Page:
Each year, an estimated one third of all food produced worldwide – equivalent to 1.3 billion tonnes – is thrown away by consumers and retailers, or is wasted due to poor transportation and harvesting practices. In Norway alone, 350,000 metric tonnes of perfectly edible food is thrown away annually. According to government figures, the average consumer throws out 42 kg edible food every year while food waste in the entire food chain represents 68 kg per person per year. In September 2015, the 193 Member States of the United Nations adopted the Sustainable Development Goals (SDGs). One target of goal 12 is to halve per capita food waste at the retail and consumer levels by 2030 and to reduce food losses along production and supply chains, including post-harvest losses.

But Norway decided to go a step further. On June 23rd 2017, five Ministries on behalf of the Norwegian government and twelve food industry organizations signed an agreement to halve food waste across the whole food value chain in Norway by 2030. According to Norway’s Minister of Climate and Environment, Vidar Helgesen, this reduction target is “in fact a bit more ambitious because the goal applies to the entire food value chain from primary production to consumers.” The agreement is voluntary, but binding for the contracting parties. The Norwegian environmental organisation “The Future in our Hands” (Framtiden i våre hender) acknowledges the value of the agreement but it has also been critical of it for not being specific enough in addressing the main problem areas in food waste from supermarkets. A recent report by the organisation found that less than 50% of supermarkets currently donate food to charity, while waste containers outside supermarkets are full of edible food at the end of the day. France and Italy adopted laws to cut food waste in supermarkets while Norway opted for cooperation and collaboration. “We discussed a ban on food waste but it was decided legislation wasn’t enough,” Helgesen told the British newspaper The Guardian. “It could lead to the problem being pushed down the value chain. We are collaborating with all the actors in the food industry and we are encouraging people to smell and taste their food before throwing it away. We are setting targets and how the industry gets there is up to them,” he added. (ab)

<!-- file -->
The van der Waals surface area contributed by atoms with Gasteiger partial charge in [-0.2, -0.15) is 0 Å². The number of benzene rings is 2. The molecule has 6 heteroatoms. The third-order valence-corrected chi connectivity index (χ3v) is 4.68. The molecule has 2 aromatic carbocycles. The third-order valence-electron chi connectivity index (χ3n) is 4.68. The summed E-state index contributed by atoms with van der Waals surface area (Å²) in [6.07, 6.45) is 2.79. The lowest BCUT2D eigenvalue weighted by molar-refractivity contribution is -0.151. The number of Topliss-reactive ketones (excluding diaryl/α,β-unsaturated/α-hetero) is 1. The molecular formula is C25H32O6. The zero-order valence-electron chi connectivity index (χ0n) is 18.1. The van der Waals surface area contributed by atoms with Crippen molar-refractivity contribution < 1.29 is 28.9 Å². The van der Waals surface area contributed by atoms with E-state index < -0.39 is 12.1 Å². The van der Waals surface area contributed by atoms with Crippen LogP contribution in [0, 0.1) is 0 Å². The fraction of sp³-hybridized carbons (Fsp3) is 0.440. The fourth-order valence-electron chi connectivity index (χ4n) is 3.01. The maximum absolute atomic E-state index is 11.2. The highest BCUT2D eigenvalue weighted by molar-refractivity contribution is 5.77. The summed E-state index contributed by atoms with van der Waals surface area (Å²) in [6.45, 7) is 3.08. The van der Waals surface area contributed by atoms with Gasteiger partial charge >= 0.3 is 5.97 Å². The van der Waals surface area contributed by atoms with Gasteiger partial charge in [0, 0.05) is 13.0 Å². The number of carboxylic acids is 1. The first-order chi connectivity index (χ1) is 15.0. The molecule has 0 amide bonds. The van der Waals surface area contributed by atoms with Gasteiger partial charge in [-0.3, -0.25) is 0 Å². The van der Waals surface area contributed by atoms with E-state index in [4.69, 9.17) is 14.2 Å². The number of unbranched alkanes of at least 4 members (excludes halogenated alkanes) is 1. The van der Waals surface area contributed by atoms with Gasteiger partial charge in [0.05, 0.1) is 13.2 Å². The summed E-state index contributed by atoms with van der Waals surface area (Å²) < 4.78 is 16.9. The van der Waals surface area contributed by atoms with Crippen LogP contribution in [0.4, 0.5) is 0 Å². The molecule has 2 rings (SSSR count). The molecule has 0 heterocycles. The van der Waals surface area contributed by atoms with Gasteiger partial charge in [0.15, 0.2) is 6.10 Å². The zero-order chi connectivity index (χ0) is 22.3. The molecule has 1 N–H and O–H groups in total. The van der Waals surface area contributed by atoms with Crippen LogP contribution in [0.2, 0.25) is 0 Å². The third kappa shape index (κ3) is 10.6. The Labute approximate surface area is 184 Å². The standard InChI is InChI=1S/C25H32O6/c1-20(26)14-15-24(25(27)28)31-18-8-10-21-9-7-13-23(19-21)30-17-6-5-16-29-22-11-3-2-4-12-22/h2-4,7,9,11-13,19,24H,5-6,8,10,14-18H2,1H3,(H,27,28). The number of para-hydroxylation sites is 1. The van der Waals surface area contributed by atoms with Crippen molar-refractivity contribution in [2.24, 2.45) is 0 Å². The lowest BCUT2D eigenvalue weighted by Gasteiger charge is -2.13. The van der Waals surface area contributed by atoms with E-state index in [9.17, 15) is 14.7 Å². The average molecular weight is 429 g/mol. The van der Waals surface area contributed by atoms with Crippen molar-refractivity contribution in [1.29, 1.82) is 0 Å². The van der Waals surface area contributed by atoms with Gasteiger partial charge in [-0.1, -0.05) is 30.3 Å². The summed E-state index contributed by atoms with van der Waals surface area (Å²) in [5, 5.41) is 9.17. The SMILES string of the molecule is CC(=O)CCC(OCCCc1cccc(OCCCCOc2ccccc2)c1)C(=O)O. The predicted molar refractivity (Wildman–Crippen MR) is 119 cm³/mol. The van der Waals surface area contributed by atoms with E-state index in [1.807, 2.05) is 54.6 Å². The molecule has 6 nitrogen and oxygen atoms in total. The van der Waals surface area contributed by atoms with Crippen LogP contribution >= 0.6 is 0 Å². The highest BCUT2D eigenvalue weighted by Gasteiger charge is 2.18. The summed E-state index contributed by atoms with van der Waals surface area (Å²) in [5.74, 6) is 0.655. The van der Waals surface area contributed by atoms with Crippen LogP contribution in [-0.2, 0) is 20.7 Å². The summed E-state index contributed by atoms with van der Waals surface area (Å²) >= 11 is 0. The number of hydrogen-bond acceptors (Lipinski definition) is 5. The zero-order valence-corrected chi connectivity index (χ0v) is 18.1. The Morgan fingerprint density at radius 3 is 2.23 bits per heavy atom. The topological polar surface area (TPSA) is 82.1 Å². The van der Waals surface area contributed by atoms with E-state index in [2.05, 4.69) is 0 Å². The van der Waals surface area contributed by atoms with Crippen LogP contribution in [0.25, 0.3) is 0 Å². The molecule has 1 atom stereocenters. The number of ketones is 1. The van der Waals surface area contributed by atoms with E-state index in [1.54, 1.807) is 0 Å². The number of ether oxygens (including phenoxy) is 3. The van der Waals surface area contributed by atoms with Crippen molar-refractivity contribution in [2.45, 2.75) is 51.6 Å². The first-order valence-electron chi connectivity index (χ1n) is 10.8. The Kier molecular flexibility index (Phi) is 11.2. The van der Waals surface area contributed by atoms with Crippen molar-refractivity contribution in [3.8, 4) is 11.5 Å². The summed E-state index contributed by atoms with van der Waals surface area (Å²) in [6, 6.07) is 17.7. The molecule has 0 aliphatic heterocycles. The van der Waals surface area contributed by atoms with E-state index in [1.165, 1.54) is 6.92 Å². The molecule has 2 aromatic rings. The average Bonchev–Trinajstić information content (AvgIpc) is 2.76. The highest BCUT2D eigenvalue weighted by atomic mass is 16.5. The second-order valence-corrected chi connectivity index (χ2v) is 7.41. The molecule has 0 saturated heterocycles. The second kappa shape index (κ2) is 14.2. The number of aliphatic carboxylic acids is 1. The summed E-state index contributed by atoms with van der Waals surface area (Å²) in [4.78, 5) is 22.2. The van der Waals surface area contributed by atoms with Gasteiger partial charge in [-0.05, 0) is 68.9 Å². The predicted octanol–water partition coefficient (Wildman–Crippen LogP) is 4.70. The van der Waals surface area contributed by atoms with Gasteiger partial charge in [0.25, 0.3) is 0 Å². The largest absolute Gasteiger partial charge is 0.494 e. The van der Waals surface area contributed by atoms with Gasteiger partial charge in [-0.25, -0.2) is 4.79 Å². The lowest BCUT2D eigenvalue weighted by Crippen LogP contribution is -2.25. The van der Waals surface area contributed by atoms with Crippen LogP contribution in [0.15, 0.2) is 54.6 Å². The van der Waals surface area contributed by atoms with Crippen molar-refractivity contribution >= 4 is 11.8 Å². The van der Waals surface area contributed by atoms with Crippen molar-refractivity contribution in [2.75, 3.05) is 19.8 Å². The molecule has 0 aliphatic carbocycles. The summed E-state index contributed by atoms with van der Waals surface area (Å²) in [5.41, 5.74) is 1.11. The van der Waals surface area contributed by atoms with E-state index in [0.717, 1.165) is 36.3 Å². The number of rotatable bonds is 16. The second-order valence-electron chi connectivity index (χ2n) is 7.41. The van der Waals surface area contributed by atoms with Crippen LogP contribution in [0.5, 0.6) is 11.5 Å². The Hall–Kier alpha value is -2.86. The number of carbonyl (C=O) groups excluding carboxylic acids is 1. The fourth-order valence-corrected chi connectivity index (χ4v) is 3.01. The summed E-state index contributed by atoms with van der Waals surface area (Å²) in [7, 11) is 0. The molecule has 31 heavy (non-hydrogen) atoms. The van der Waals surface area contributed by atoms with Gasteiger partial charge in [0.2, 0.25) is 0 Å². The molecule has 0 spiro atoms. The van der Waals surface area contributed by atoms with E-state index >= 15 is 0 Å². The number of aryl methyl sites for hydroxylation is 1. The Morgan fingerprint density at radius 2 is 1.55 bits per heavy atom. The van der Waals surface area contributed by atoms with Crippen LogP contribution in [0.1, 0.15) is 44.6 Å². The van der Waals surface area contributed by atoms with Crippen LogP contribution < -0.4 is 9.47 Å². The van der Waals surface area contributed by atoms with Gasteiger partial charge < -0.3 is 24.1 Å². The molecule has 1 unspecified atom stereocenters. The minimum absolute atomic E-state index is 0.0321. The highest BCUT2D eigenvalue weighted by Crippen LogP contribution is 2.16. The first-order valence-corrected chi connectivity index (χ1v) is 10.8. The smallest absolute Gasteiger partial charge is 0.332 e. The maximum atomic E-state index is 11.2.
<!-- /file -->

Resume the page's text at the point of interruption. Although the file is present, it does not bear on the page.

2018-01-10 |

A quarter of the world’s land could become arid with global warming of 2ºC

Drought Aridification is a serious threat (Photo: CC0)